Following FeCl3injury, control and RBCHIGHmice have similar thrombus morphology and similar levels of circulating TATc. (A-B) Thrombi from a subset of mice subjected to FeCl3-induced carotid artery thrombosis were excised, fixed in 10% formalin, transferred to 70% ethanol, and analyzed. (A) Hematoxylin and eosin (H&E) staining (upper panels) and immunohistochemistry for fibrin (brown staining; lower panels). Scale bars indicate 500 µm. (B) Thrombus size was determined by measuring pixel area of the thrombus within the vessel. (C) TATc were measured by enzyme-linked immunosorbent assay in plasmas from control (uninfused) and RBCHIGH mice following FeCl3-induced artery occlusion. (D) Relationship between hematocrit and TATc levels measured after FeCl3-induced artery occlusion in control (open circles) and RBCHIGH (closed circles) mice. In panels B-D, each dot is a separate mouse. In panels B-C, horizontal lines indicate medians.

Thrombin generation does not differ in control and RBCHIGH mice in vivo

We then tested the hypothesis that RBCHIGH mice had enhanced activation of coagulation following FeCl3 injury. We drew blood from mice 5 minutes after artery occlusion and measured TATc in plasma. TATc were similar in control and RBCHIGH mice (7.1 ± 2.8 and 9.8 ± 5.3 ng/mL, respectively, mean ± SD, P = .32; Figure 3C), and circulating TATc levels did not correlate with hematocrit (Figure 3D). These data suggest elevated levels of normal RBCs do not promote thrombus formation by increasing thrombin generation.

Effect of RBCs thrombin generation depends on the platelet concentration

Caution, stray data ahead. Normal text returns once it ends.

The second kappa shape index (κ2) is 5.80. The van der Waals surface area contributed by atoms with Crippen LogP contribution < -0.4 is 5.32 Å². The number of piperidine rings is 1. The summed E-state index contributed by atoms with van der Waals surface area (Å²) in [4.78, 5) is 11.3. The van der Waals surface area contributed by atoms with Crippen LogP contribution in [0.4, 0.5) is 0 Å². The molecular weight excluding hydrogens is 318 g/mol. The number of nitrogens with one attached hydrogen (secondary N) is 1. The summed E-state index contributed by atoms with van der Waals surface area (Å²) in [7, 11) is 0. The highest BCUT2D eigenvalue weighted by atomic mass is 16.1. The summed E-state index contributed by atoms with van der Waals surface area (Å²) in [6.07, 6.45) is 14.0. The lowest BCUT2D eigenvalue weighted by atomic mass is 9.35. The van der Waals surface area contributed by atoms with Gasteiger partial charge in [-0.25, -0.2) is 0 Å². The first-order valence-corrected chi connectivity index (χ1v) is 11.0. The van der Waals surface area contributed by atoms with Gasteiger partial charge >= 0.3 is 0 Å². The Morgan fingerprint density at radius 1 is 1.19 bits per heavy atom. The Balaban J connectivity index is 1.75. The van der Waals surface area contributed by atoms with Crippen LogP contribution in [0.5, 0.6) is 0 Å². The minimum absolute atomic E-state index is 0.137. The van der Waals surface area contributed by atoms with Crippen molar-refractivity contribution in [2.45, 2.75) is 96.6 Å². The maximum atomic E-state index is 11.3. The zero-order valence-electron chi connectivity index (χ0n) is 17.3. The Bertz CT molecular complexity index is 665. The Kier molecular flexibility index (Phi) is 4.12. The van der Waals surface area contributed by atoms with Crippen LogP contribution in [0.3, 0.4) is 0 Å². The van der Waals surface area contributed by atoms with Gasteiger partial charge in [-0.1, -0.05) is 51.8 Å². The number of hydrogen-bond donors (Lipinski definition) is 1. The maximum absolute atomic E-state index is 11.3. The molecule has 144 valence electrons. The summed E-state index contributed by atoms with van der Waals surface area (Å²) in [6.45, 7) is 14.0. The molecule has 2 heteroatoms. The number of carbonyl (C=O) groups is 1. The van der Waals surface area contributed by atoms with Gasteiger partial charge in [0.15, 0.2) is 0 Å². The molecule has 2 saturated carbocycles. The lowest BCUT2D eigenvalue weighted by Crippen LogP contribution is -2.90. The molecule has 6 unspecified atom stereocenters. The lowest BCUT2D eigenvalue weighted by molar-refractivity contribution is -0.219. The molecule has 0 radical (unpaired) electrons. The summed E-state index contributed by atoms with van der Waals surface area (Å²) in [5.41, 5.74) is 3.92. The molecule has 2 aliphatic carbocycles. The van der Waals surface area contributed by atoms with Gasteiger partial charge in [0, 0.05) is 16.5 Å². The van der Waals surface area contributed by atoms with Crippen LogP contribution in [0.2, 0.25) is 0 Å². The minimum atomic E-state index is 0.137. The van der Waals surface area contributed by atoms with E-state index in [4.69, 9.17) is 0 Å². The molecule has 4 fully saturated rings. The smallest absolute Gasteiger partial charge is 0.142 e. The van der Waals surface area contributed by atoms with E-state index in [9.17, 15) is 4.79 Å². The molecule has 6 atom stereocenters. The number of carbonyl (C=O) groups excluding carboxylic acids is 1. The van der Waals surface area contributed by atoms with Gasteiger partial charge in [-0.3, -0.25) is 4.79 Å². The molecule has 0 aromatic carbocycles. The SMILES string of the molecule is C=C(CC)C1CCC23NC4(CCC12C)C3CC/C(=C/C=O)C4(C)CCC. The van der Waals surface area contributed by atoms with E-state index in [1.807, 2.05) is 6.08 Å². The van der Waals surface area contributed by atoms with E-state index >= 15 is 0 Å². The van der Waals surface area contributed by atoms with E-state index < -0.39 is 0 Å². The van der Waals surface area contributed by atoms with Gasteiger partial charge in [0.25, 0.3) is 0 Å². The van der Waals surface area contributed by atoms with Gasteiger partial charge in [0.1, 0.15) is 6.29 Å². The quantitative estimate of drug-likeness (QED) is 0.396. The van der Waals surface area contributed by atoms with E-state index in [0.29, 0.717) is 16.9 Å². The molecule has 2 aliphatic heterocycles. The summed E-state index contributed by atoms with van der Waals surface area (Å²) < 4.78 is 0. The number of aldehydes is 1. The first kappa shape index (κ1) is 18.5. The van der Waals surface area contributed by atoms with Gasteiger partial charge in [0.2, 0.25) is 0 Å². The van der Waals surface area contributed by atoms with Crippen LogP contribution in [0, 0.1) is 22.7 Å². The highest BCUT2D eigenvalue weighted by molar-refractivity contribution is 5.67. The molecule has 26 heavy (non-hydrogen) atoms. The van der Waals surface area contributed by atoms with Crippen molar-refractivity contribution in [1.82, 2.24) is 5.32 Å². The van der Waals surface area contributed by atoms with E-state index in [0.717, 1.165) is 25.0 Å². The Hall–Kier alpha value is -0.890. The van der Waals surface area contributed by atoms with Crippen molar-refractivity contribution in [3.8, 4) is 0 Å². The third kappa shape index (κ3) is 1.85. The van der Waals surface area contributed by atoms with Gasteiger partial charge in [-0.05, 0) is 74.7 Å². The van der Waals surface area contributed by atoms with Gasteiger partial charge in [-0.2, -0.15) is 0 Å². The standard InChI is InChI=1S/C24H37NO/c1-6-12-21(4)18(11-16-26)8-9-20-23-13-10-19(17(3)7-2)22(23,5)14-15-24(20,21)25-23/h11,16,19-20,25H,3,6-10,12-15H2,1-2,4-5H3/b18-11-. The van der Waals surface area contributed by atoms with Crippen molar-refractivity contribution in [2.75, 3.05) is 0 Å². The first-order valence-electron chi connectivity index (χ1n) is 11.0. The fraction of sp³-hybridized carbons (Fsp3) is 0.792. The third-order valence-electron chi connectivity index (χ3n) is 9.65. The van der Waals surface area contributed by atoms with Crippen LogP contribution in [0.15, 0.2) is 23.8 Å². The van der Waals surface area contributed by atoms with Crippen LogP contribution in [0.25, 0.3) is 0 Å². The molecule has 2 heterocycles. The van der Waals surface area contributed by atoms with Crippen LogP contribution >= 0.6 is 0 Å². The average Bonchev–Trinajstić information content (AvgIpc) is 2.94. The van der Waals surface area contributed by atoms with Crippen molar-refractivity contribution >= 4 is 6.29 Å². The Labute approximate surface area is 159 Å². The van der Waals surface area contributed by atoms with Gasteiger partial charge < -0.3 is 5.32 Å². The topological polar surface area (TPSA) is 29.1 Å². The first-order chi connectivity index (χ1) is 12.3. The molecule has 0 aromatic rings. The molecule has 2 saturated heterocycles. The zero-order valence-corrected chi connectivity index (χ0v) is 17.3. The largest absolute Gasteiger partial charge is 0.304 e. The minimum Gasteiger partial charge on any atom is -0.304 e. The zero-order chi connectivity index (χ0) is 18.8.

The observation that RBCHIGH mice did not have increased circulating TATc suggested elevated RBCs did not augment thrombin generation during arterial thrombosis in mice. To examine the relative contribution of RBCs and platelets to thrombin generation, we isolated and then reconstituted plasma, platelets, and RBCs from healthy humans to levels indicated in Figure 4. We then triggered coagulation with tissue factor and recalcification and measured thrombin generation by whole blood–calibrated automated thrombography. In the absence of platelets, increasing hematocrit increased the thrombin generation rate, peak, and endogenous thrombin potential (Figure 4; Table 2). This finding is consistent with prior studies12,13,15 and is thought to reflect prothrombin cleavage on the surface of phosphatidylserine-expressing RBCs.12 However, in reactions with 200 × 106 platelets/mL, hematocrit had less effect on thrombin generation (Figure 4; Table 2), and in reactions with 450 × 106 platelets/mL, there was no effect of hematocrit on thrombin generation (Figure 4; Table 2). Increased thrombin generation was detected in control reactions with elevated prothrombin (data not shown), indicating the lack of increased thrombin detected was not due to fluorogenic substrate consumption. Together with the lack of increased circulating TATc in RBCHIGH mice (Figure 3C), these data suggest that in mice and humans with normal or elevated platelet levels, normal RBCs do not enhance thrombin generation during arterial thrombus formation.

Figure 4.